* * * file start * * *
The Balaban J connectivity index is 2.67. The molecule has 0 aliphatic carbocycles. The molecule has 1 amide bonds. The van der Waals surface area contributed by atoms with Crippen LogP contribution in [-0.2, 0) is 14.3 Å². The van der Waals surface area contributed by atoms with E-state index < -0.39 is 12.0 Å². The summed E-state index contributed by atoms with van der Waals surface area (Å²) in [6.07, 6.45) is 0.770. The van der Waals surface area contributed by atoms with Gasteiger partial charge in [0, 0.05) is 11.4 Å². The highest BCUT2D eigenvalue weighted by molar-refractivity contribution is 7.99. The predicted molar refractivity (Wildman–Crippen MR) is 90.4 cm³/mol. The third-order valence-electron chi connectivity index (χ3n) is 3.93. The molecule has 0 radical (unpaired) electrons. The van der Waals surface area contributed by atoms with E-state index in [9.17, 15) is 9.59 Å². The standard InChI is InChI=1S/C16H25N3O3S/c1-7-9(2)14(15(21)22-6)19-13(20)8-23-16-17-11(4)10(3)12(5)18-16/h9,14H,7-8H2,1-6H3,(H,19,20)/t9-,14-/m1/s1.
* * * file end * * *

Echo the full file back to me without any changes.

The Balaban J connectivity index is 2.67. The molecule has 0 aliphatic carbocycles. The molecule has 1 amide bonds. The van der Waals surface area contributed by atoms with Crippen LogP contribution in [-0.2, 0) is 14.3 Å². The van der Waals surface area contributed by atoms with E-state index < -0.39 is 12.0 Å². The summed E-state index contributed by atoms with van der Waals surface area (Å²) in [6.07, 6.45) is 0.770. The van der Waals surface area contributed by atoms with Gasteiger partial charge in [0, 0.05) is 11.4 Å². The highest BCUT2D eigenvalue weighted by molar-refractivity contribution is 7.99. The predicted molar refractivity (Wildman–Crippen MR) is 90.4 cm³/mol. The third-order valence-electron chi connectivity index (χ3n) is 3.93. The molecule has 0 radical (unpaired) electrons. The van der Waals surface area contributed by atoms with E-state index in [9.17, 15) is 9.59 Å². The standard InChI is InChI=1S/C16H25N3O3S/c1-7-9(2)14(15(21)22-6)19-13(20)8-23-16-17-11(4)10(3)12(5)18-16/h9,14H,7-8H2,1-6H3,(H,19,20)/t9-,14-/m1/s1.